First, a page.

There was a table set out … and the March Hare and the Hatter were having tea at it. – Lewis Carroll, Alice in Wonderland
In 88 Pearls, Lady Gaga and Terence Koh sit at a table, laughing, playing, dressed up in costume. Indeed, dressed up in pearls. There is an empty wine glass and an empty tumbler, but these glasses are ignored. Gaga and Koh care only for the teacup. “Have some wine,” the March Hare said in an encouraging tone. Alice looked all round the table, but there was nothing on it but tea. “I don’t see any wine,” she remarked. “There isn’t any,” said the March Hare. It seems, from the viewer’s perspective, that we, just as Alice has done before us, are crashing the party – a party we have not necessarily been invited to, and one in which we are left to interpret what we see and hear, to attempt to make some sense of the whole mad affair (if we wish to make sense of the whole mad affair). We are spectators of (not participants of) the spectacle.
|Illustration by Sir John Tenniel|
Games/Performances of Madness
I’m afraid Alice is a bit of a killjoy. “It’s the stupidest tea-party I ever was at in all my life” She doesn’t know how, exactly, to respond to Wonderland. (Perhaps this is because she “grows” so much when she gets there? She drinks the wrong potion? There is nothing left in her of the Peter Pan?) She certainly doesn’t know how to respond to the mad Hatter and the mad March Hare at their mad tea party. Alice never actually becomes a part of the party. Yes, from a technical standpoint, there is dialogue between Alice and the party, but there is a persistent separateness, a failure of language, that prevents the occurrence of genuine communication. This same separateness exists for the viewer of the spectacle, the spectacle here being Gaga and Koh counting pearls. As Guy Debord comments in his The Society of the Spectacle, “The spectacle is by definition immune from human activity, inaccessible to any projected review or correction. It is the opposite of dialogue. Wherever representation takes on an independent existence, the spectacle reestablishes its rule” (17). Even the absence of rule – zero rule – is itself a rule, and we are not privy to the rules of the game Gaga and Koh play. Not only do we, as spectator, lack agency in regard to the spectacle, we cannot even inquire, in the absence of understanding, explanations from the spectacle. This information, the logical answer, is cut off from the audience.
|Mad Tea Party (1969), illustration for Alice in Wonderland by Salvador Dali|
This is, perhaps, a trouble with madness, in dealing with one who is mad: there is often an assumption on behalf of the other (the viewer) that there is an absence of logic with the mad person and that this absence is a totality. That the one who is insane, the fool, is incapable of uttering a truth. (Let alone the chaotic horror, the apocalypse that might develop if we were to entertain the notion that perhaps the madness is the truth). “Why not?” said the March Hare. Alice was silent. I remember, as a theology student, one of my professors saying, “You have two options: you can either believe that Jesus is the Son of God or that he is insane – there is no in-between.” This bi-versification is one that never sat well with me. Wasn’t Galileo’s sanity questioned when he posited that the sun was the center of the universe? Wasn’t Shakespeare constantly placing his truest lines in the mouth of the fool? The scientist who studies (for example) Water Crystal Theory is ostracized from the scientific community and defends her scientific beliefs from the outside, much in the way Wordsworth defends his poetic beliefs in Preface to Lyric Ballads. There is ridicule, disapproval, banishment. This or that person is (literally) out of line, an outlier, out of his mind, mad. From the perspective of many, the mere idea of Gaga’s “Holy Fool” is one that is not possible. It is not possible to blend madness and divinity, madness and truth. It is a blending, a bleeding, a conflation of two incompatible and unrelated attributes.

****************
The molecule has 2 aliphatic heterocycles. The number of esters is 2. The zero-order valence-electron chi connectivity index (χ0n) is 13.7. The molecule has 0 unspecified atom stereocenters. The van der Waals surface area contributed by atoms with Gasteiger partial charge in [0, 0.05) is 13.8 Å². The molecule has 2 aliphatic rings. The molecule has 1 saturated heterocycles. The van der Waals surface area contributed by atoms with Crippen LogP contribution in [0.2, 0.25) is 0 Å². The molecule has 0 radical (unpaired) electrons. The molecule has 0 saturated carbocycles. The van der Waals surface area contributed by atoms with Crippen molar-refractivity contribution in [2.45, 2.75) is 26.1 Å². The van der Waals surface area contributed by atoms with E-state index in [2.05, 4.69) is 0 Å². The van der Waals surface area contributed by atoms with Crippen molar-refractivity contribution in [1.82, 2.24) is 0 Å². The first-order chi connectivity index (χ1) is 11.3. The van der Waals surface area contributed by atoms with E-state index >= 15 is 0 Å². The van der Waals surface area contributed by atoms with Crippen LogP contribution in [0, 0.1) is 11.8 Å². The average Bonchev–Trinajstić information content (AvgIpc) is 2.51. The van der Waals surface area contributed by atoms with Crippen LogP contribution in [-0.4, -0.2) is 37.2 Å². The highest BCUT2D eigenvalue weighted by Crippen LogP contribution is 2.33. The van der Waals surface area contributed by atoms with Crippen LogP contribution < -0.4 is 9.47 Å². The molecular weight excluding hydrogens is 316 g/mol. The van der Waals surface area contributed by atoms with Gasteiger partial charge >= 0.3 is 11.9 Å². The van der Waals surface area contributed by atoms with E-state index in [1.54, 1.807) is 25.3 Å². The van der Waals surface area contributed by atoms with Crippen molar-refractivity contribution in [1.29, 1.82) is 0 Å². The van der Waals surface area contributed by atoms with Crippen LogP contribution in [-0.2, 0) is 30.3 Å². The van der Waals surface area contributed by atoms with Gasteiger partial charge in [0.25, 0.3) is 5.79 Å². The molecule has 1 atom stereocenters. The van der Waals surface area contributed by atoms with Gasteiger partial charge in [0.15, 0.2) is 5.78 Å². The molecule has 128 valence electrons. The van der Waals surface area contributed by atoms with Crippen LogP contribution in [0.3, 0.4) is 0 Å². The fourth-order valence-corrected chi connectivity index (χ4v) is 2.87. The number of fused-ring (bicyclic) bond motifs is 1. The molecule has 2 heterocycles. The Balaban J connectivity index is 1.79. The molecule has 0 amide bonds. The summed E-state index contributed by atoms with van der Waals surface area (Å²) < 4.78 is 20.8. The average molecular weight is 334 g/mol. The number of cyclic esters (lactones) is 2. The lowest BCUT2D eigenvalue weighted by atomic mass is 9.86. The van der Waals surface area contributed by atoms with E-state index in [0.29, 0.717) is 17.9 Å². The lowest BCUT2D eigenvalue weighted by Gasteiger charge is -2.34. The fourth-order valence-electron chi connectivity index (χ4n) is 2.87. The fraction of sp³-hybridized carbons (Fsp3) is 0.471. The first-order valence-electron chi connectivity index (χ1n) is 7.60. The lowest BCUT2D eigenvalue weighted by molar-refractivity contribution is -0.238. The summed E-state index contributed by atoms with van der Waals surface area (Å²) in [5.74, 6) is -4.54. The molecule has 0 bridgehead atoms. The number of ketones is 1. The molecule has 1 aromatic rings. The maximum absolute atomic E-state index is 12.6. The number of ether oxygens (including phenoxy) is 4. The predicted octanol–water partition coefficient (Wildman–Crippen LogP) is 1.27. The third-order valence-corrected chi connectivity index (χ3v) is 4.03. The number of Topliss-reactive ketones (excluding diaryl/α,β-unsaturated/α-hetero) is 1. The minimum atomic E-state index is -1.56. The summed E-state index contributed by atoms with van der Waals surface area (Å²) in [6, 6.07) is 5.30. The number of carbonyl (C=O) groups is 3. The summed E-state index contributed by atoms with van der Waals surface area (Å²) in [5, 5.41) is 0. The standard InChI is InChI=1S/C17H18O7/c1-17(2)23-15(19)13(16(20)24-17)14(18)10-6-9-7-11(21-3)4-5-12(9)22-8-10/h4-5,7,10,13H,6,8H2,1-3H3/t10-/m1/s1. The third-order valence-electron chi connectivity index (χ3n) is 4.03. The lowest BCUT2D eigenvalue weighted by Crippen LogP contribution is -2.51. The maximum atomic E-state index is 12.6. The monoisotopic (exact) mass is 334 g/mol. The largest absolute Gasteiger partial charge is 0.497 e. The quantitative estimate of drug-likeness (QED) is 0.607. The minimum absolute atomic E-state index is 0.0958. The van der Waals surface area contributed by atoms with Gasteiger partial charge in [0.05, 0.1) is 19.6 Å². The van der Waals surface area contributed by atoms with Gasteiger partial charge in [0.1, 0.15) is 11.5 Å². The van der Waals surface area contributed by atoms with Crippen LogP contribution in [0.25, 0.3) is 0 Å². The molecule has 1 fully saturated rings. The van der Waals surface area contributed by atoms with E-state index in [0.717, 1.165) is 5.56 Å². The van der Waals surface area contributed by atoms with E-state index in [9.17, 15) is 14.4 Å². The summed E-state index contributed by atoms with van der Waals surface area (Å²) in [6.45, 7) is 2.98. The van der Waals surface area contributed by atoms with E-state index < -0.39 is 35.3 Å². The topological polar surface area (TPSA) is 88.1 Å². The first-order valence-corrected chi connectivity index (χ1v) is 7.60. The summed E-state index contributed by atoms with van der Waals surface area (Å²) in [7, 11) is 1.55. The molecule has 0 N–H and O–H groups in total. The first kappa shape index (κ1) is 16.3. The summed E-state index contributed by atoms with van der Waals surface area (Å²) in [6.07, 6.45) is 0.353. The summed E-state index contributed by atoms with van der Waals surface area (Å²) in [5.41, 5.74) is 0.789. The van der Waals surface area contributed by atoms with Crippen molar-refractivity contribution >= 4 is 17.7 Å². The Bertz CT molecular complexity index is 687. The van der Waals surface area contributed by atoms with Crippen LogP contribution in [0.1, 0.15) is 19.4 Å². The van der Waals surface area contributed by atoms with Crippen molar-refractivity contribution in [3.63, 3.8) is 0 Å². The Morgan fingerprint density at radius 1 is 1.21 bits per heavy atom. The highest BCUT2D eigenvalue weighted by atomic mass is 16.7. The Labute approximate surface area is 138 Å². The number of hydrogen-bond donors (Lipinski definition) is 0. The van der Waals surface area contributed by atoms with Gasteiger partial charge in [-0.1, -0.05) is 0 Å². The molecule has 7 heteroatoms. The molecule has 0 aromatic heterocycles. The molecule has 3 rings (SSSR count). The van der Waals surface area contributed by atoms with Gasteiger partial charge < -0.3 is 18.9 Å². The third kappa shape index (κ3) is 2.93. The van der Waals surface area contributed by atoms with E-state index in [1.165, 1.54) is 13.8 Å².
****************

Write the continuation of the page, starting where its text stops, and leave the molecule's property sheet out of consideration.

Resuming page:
As I have stated before, if Gaga is consistently anything at all, she is a paradox. In 88 Pearls, she is both a girl at play and a woman (an artist) at work (performing). She is a figure rendered in both black and white. She is playing/performing a game with Koh that both makes sense (the simple task of counting to 88) and does not make sense (numbers and pearls are skipped, and why are Gaga and Koh counting them in the first place?).